Stretching back to the 1950s, interdisciplinary work between anthropology and history has taken diverse expressions. Yet it has developed with more coherence since the 1980s, largely in response to the declining promise of global modernity and the rise of poststructuralism and deconstructionism. Through a critical and contemporary engagement with this wave of scholarship, this volume challenges readers to think of work at the crossroads of anthropology and history as transdisciplinary and anthrohistorical, moving beyond a partial integration of the disciplines as it critically evaluates their assumptions and trajectories.
This approach permits Anthrohistory: Unsettling Knowledge, Questioning Discipline to present a broader perspective that unsettles the constraints of existing academic practice. The volume does not offer a blueprint for fulfilling this goal, but rather a variety of positions taken by anthrohistorians who work in diverse contexts. Adopting an innovative and accessible style, Anthrohistory opens a provocative window into broader questions of interdisciplinarity, representation, epistemology, methodology, and social commitment.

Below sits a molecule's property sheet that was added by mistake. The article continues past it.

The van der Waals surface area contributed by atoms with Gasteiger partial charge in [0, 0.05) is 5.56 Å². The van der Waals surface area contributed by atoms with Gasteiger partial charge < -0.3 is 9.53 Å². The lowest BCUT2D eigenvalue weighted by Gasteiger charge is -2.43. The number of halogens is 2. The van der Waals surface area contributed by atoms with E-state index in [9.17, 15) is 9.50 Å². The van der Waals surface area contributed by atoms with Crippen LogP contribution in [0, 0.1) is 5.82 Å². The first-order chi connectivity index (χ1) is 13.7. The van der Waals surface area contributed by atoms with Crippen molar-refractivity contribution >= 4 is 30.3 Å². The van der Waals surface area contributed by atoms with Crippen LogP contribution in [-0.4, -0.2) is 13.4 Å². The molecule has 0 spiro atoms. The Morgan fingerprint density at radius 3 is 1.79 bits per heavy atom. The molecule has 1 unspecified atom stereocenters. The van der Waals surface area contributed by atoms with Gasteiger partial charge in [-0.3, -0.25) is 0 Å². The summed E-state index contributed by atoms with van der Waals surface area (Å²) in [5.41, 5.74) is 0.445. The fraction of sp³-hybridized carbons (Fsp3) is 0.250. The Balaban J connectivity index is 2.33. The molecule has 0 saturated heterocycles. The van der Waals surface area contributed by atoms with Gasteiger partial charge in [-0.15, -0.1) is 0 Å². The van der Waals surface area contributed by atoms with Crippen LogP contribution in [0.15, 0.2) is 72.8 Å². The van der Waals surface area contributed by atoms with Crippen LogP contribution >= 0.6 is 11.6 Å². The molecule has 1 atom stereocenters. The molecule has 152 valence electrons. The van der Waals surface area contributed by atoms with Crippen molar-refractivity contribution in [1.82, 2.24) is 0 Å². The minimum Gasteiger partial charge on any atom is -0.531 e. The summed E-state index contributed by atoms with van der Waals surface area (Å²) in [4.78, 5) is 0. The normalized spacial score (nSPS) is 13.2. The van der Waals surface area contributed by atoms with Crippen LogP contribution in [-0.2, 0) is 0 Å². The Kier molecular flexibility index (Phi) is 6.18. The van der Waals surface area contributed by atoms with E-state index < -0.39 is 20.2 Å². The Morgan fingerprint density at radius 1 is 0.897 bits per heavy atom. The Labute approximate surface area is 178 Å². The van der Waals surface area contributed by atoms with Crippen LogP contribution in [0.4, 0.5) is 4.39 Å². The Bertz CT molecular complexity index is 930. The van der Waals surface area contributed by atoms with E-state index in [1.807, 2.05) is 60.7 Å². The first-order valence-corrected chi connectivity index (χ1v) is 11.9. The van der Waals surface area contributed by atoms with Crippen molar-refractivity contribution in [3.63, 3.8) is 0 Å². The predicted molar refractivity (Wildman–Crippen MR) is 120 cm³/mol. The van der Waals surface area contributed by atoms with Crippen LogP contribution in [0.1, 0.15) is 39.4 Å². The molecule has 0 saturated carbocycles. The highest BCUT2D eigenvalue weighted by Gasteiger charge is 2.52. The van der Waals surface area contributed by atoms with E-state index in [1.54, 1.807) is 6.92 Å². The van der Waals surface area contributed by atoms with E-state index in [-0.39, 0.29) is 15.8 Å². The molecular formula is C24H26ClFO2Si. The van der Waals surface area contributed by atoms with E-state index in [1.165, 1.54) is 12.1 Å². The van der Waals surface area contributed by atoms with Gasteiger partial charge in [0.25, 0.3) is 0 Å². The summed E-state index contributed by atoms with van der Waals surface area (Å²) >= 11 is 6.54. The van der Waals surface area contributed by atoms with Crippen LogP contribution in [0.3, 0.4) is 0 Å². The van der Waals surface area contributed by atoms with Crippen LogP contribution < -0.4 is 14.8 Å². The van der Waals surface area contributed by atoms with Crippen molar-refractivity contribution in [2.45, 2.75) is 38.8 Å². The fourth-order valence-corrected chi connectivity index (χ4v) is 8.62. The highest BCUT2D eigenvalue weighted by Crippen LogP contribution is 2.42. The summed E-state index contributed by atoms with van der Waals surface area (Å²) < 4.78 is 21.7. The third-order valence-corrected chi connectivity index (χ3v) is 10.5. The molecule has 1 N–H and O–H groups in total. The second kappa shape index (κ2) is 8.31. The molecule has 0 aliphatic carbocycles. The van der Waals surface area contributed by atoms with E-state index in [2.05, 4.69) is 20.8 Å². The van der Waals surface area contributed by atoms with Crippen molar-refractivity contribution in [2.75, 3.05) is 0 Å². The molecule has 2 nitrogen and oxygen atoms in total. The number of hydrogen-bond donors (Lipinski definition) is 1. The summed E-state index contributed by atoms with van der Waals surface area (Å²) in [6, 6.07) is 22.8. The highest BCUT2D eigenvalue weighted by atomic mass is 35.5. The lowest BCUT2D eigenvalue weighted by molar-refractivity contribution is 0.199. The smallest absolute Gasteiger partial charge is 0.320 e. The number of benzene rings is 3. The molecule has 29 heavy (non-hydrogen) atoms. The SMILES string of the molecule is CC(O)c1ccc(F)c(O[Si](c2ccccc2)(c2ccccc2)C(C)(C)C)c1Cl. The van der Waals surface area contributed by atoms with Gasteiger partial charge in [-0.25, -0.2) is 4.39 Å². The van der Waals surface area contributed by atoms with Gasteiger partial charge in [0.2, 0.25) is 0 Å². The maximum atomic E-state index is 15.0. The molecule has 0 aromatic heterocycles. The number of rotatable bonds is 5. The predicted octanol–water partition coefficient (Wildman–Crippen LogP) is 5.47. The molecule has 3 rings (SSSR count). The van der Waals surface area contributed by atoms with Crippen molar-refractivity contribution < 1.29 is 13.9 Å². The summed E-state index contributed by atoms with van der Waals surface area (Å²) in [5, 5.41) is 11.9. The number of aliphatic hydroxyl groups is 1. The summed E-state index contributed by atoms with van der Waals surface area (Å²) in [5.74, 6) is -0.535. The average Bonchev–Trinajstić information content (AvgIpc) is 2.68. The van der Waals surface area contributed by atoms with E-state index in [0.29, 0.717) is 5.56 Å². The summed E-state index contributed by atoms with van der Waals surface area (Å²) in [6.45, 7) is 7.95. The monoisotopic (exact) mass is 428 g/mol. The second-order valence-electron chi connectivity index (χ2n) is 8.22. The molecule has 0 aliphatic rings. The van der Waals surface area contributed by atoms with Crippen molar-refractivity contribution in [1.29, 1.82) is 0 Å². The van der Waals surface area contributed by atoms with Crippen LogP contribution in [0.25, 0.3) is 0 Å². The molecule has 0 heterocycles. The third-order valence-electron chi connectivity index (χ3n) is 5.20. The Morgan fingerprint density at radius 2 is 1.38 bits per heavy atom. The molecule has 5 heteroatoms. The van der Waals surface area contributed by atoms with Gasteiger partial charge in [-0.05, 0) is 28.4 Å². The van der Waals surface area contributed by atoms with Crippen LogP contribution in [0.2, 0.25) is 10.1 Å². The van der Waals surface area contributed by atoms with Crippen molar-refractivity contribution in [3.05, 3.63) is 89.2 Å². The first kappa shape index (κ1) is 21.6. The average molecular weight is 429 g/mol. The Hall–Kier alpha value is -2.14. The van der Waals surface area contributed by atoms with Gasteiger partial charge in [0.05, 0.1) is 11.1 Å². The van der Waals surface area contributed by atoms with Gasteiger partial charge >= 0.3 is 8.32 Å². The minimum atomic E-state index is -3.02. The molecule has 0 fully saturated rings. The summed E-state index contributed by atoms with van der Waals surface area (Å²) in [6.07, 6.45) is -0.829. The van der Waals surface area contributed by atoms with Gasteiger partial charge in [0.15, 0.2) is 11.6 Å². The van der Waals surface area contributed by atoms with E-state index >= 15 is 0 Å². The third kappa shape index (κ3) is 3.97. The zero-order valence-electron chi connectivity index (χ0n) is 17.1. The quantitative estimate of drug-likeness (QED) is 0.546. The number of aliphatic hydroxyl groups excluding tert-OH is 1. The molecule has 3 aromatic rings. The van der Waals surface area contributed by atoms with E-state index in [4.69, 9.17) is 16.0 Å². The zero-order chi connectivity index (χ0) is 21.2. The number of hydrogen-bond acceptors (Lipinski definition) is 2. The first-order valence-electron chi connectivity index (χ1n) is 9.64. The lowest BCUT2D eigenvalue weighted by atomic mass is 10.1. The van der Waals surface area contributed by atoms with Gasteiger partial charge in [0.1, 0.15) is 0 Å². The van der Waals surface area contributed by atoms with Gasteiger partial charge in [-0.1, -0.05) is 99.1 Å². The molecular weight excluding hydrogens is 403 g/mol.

Edward Murphy is Assistant Professor of History and Global Urban Studies at Michigan State University. |David William Cohen is Professor Emeritus of Anthropology and Professor Emeritus of History, College of Literature, Science, and the Arts, University of Michigan. |Chandra D. Bhimull is Assistant Professor in the Department of Anthropology and the African-American Studies Program at Colby College. |Monica Eileen Patterson is Postdoctoral Fellow at the Centre for Ethnographic Research and Exhibition in the Aftermath of Violence at Concordia University in Montreal.